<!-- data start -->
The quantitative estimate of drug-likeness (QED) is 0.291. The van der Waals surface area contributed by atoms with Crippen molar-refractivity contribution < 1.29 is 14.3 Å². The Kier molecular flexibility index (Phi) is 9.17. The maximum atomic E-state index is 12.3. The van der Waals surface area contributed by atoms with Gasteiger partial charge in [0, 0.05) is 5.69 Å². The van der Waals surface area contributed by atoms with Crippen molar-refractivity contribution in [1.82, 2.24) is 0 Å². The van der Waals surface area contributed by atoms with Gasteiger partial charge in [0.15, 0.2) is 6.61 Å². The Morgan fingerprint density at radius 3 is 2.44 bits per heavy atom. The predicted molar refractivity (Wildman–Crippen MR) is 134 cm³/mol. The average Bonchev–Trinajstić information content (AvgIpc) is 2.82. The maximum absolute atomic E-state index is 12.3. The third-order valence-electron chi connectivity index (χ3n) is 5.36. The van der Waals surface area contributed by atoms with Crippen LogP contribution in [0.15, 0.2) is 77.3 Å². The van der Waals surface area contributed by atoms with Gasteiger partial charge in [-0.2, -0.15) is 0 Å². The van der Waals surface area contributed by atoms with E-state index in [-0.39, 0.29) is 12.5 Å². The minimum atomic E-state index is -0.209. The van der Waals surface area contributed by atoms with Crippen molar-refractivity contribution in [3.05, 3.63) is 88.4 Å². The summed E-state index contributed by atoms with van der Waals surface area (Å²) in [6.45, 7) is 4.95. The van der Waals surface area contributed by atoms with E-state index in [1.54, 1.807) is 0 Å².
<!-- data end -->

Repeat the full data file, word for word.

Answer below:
The quantitative estimate of drug-likeness (QED) is 0.291. The van der Waals surface area contributed by atoms with Crippen molar-refractivity contribution < 1.29 is 14.3 Å². The Kier molecular flexibility index (Phi) is 9.17. The maximum atomic E-state index is 12.3. The van der Waals surface area contributed by atoms with Gasteiger partial charge in [0, 0.05) is 5.69 Å². The van der Waals surface area contributed by atoms with Crippen molar-refractivity contribution in [1.82, 2.24) is 0 Å². The van der Waals surface area contributed by atoms with Gasteiger partial charge in [0.15, 0.2) is 6.61 Å². The Morgan fingerprint density at radius 3 is 2.44 bits per heavy atom. The predicted molar refractivity (Wildman–Crippen MR) is 134 cm³/mol. The average Bonchev–Trinajstić information content (AvgIpc) is 2.82. The maximum absolute atomic E-state index is 12.3. The third-order valence-electron chi connectivity index (χ3n) is 5.36. The van der Waals surface area contributed by atoms with Crippen LogP contribution in [0.15, 0.2) is 77.3 Å². The van der Waals surface area contributed by atoms with Gasteiger partial charge in [-0.2, -0.15) is 0 Å². The van der Waals surface area contributed by atoms with E-state index in [-0.39, 0.29) is 12.5 Å². The minimum atomic E-state index is -0.209. The van der Waals surface area contributed by atoms with Crippen molar-refractivity contribution in [3.05, 3.63) is 88.4 Å². The summed E-state index contributed by atoms with van der Waals surface area (Å²) in [6.45, 7) is 4.95. The van der Waals surface area contributed by atoms with E-state index in [1.54, 1.807) is 0 Å².